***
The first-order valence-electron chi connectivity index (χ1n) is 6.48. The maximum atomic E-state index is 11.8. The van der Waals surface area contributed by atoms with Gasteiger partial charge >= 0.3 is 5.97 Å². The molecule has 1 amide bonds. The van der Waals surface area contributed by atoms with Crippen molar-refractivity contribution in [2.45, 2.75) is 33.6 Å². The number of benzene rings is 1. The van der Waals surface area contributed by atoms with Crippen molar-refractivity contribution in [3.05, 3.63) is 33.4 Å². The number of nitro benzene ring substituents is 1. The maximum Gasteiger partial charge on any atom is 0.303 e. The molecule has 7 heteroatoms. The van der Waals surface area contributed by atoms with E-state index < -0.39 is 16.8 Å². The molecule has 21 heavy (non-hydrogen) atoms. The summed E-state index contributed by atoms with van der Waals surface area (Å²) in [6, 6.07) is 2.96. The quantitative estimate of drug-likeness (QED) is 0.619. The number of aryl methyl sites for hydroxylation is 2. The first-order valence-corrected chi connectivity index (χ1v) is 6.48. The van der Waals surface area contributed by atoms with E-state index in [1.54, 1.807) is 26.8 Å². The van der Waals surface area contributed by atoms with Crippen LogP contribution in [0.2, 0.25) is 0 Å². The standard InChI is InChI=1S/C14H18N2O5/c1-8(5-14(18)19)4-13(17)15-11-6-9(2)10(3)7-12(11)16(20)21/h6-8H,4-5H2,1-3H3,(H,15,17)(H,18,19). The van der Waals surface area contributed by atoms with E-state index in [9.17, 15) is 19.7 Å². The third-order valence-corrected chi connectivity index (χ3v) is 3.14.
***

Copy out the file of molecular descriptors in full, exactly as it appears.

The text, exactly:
The first-order valence-electron chi connectivity index (χ1n) is 6.48. The maximum atomic E-state index is 11.8. The van der Waals surface area contributed by atoms with Gasteiger partial charge >= 0.3 is 5.97 Å². The molecule has 1 amide bonds. The van der Waals surface area contributed by atoms with Crippen molar-refractivity contribution in [2.45, 2.75) is 33.6 Å². The number of benzene rings is 1. The van der Waals surface area contributed by atoms with Crippen molar-refractivity contribution in [3.05, 3.63) is 33.4 Å². The number of nitro benzene ring substituents is 1. The maximum Gasteiger partial charge on any atom is 0.303 e. The molecule has 7 heteroatoms. The van der Waals surface area contributed by atoms with E-state index < -0.39 is 16.8 Å². The molecule has 21 heavy (non-hydrogen) atoms. The summed E-state index contributed by atoms with van der Waals surface area (Å²) in [6, 6.07) is 2.96. The quantitative estimate of drug-likeness (QED) is 0.619. The number of aryl methyl sites for hydroxylation is 2. The first-order valence-corrected chi connectivity index (χ1v) is 6.48. The van der Waals surface area contributed by atoms with E-state index in [1.54, 1.807) is 26.8 Å². The van der Waals surface area contributed by atoms with Crippen LogP contribution in [0.2, 0.25) is 0 Å². The standard InChI is InChI=1S/C14H18N2O5/c1-8(5-14(18)19)4-13(17)15-11-6-9(2)10(3)7-12(11)16(20)21/h6-8H,4-5H2,1-3H3,(H,15,17)(H,18,19). The van der Waals surface area contributed by atoms with E-state index in [9.17, 15) is 19.7 Å². The third-order valence-corrected chi connectivity index (χ3v) is 3.14.